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    Thursday, March 12, 2009

    March 5, 2008, 12:11 am Conseco, Again

    It’s been almost five years since Conseco emerged from bankruptcy, having been run into the ground by Steve Hilbert, its founder, who became the big man of Indianapolis while being paid hundreds of millions of dollars — and running up huge debts for the company. The local symphony hall was named for him, and the basketball arena bore the Conseco name. After Mr. Hilbert was ousted, the company turned to Gary Wendt, formerly of General Electric, and destroyed his reputation too.
    Conseco has been running through chief executives since bankruptcy, as well. The current boss, C. James Prieur, arrived in the fall of 2006 from Sun Life, a Canadian insurer, just as Conseco’s long-term care insurance policies were starting to bring big losses. He raised premiums, which angered regulators and policy holders.

    And it turns out he did something else that seems a little odd to the Securities and Exchange Commission. Last year’s annual report disclosed the company had changed the way it estimates reserves. On Tuesday Conseco reported that the commission did not like that change:
    “On February 28, 2008, the SEC Staff informed Conseco of their view that the use of a method which prospectively changes reserve assumptions for long-term care policies based solely on changes in premium rates is not consistent with the guidance of Statement of Financial Accounting Standards No. 60, ‘Accounting and Reporting by Insurance Enterprises.’”
    I went back and read the accounting policy disclosure, and found it baffling. Conseco used something it called the “pivot method” of estimating reserves, which sounds like something from that basketball arena. I think that means Conseco decided that it should only have to put aside reserves for claims if it was getting enough premium income from the policies. If that is what it means, it is a testament to financial ingenuity, if not to common sense.
    It is not Mr. Prieur’s fault that Conseco is stuck with having sold underpriced insurance, but it was on his watch that the company spent $64.3 million to buy back 4 million shares in the first nine months of 2007 — an average price a little above $16, about 50 percent more than the current price of Conseco stock. On Tuesday it fell $1.15 to $10.49. Once again a company found a way to reward fleeing shareholders at the expense of those who held on to their stock.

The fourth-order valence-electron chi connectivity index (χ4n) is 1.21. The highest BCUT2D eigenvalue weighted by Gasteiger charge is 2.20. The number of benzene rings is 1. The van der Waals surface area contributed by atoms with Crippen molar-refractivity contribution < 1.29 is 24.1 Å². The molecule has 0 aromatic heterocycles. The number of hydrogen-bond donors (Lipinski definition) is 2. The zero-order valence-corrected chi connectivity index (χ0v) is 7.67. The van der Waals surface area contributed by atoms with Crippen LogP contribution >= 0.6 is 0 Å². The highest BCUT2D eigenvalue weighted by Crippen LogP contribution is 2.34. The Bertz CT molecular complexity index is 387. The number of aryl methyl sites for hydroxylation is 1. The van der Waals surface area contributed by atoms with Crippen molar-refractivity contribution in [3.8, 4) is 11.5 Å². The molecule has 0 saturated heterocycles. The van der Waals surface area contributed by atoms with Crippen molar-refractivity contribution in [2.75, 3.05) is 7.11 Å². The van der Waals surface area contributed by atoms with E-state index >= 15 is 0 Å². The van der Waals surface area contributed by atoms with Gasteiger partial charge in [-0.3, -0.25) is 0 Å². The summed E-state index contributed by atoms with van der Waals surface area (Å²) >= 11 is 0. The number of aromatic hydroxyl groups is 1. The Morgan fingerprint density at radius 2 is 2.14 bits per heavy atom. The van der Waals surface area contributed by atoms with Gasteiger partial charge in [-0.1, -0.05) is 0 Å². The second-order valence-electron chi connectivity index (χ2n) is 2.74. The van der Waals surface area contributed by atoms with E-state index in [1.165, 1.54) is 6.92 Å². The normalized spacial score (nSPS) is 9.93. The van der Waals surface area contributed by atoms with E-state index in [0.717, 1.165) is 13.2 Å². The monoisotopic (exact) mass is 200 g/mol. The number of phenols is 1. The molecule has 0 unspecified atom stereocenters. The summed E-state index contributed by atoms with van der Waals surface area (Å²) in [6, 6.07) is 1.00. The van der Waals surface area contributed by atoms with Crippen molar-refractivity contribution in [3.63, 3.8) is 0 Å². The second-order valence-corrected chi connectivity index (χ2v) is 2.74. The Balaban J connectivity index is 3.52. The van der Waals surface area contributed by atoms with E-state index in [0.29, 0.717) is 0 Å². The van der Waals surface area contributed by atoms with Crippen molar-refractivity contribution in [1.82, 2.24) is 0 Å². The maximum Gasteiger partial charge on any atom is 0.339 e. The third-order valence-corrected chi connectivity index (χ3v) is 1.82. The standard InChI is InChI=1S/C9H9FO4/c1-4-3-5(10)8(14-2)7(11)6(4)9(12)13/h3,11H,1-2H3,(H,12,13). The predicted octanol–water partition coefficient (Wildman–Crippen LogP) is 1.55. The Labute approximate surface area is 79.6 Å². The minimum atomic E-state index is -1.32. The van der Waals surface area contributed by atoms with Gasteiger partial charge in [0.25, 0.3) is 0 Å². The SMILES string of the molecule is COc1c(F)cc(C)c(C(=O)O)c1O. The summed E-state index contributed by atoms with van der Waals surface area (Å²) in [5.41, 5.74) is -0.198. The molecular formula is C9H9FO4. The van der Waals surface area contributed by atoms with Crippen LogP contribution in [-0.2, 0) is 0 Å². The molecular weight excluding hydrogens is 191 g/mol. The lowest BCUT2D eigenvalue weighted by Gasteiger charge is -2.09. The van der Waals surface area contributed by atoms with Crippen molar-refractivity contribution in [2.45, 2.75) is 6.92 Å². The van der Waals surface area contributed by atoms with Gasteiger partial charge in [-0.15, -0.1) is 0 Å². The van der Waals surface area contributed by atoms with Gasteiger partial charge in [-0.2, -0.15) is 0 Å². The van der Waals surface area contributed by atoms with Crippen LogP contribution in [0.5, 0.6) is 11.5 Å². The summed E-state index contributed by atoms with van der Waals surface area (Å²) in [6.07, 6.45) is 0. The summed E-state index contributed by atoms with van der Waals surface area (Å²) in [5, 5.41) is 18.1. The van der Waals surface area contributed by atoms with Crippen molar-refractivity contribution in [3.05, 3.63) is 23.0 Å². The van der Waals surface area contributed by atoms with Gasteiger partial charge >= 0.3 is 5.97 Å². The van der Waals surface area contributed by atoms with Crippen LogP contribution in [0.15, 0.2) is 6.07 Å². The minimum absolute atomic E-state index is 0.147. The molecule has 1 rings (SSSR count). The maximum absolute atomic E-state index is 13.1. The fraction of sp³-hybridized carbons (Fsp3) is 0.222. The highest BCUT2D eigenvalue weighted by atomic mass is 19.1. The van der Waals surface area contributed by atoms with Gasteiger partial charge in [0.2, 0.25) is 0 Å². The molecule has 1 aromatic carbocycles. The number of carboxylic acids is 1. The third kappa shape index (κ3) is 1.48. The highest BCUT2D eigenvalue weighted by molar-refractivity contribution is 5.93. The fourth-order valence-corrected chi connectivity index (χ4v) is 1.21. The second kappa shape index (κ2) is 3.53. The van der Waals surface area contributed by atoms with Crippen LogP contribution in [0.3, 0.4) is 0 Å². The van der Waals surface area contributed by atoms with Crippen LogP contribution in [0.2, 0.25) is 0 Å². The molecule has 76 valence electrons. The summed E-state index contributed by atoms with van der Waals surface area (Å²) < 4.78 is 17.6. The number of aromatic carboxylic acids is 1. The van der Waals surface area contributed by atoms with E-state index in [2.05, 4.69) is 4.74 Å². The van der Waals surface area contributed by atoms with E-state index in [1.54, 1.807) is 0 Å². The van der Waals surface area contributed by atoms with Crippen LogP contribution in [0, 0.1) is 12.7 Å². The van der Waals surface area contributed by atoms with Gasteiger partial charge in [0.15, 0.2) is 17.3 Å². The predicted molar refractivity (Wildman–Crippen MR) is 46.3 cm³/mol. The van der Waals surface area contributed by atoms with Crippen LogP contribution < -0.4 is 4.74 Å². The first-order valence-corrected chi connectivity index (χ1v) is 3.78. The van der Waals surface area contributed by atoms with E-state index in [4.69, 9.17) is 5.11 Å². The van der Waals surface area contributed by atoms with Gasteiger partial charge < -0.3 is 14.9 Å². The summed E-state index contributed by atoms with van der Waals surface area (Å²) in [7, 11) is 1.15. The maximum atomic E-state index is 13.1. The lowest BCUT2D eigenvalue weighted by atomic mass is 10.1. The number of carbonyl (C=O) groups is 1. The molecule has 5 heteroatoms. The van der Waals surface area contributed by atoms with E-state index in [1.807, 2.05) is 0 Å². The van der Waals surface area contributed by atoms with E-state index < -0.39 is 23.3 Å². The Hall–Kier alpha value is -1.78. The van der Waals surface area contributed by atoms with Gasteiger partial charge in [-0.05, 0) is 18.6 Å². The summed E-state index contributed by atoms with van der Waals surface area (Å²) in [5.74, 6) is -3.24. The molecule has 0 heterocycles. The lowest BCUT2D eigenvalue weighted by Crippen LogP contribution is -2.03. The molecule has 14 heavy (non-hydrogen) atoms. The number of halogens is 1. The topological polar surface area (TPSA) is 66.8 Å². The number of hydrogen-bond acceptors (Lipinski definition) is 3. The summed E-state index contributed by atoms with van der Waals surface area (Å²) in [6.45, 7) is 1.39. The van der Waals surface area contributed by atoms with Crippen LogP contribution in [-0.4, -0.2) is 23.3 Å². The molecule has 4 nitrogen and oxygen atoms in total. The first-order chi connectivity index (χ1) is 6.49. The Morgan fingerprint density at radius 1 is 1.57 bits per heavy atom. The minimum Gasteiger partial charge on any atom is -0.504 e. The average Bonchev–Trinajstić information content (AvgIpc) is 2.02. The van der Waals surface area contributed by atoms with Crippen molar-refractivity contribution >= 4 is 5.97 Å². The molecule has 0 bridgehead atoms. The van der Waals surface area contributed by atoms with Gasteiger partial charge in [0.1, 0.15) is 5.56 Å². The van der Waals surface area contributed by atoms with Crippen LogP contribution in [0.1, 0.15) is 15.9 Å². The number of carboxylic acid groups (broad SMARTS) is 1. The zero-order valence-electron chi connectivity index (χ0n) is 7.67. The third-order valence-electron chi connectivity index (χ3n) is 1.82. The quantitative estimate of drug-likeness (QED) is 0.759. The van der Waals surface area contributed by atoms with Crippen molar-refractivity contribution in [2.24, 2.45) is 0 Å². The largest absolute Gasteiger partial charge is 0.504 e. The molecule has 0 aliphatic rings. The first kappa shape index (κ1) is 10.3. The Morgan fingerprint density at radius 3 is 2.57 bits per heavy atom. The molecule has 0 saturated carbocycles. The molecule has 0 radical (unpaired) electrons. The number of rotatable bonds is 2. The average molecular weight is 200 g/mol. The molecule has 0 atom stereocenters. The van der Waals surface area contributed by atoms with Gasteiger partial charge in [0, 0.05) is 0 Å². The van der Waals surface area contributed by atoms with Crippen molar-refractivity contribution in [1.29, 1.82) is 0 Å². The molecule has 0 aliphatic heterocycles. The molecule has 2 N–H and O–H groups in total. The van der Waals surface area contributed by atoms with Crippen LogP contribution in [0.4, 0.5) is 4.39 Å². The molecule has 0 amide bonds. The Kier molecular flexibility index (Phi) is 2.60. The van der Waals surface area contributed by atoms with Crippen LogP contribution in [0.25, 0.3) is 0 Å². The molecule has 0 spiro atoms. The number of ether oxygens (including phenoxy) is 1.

It was also on his watch that Conseco settled with Mr. Hilbert, who owed $84 million from loans the company made to him. The amount of the settlement was not disclosed, but the Indianapolis Star quoted Mr. Hilbert and his wife as saying they were “eager to return their attentions to their own business ventures and their philanthropy.”
    “It’s a win-win-win situation,” Mr. Hilbert was quoted as saying.
    Not for the shareholders, it appears. But that is an old story at Conseco.
    Addendum: Tony Zehnder, a spokesman for Conseco, called Wednesday morning to say that Conseco viewed the Pivot method as conservative accounting, since it meant that only part of a rate increase would flow through to profits, with the rest added to reserves. To me, the level of reserves should be based on estimated losses, whether or not an insurance company is able to increase rates.
    Conseco3 Comments
    1. 1. March 5, 2008 12:26 pm Link
      During the past two decades, I have analyzed numerous companies in a multitude of sectors and have never seen anything so volatile and confusing as the insurance industry. It is virtually impossible to assess the risk associated with any class of policy, and in aggregate across all the business lines. Now that the insurance companies, similar to the banks, have loosened the definition of “risk” and use a variety of fictitious instruments and Derivatives to hedge their “bets”, in my view, they are also due for some regulatory tough love as well. AIG, the gold standard of the industry has been hit hard recently and my sense is that there would be more to come throughout this industry.
      — Hassan Azarm
    2. 2. May 18, 2008 3:41 pm Link
      Hello Norris,
      Quick question. I am investing in life settlements through a settlement provider that offers fractional, direct ownership. I am investing $10K in 5 different senior policies to minimize the longevity risk. The settlement provider underwrites senior settlements from B+ rate, legal reserve insurance companies. I never thought that there was an additional risk on the financial soundness of these insurance companies that are the “financial backbone” of America.
      The settlement company is publicly trade and has been around servicing institutions for over 16 years and they have an impressive track record underwriting. There is no blind pool risk as I will have a fractional direct ownership interest in each of the policies.
    Floyd Norris

    Copyright 2009 The New York Times Company
    Last edited by gazzettee; 03-12-2009 at 04:02 PM.

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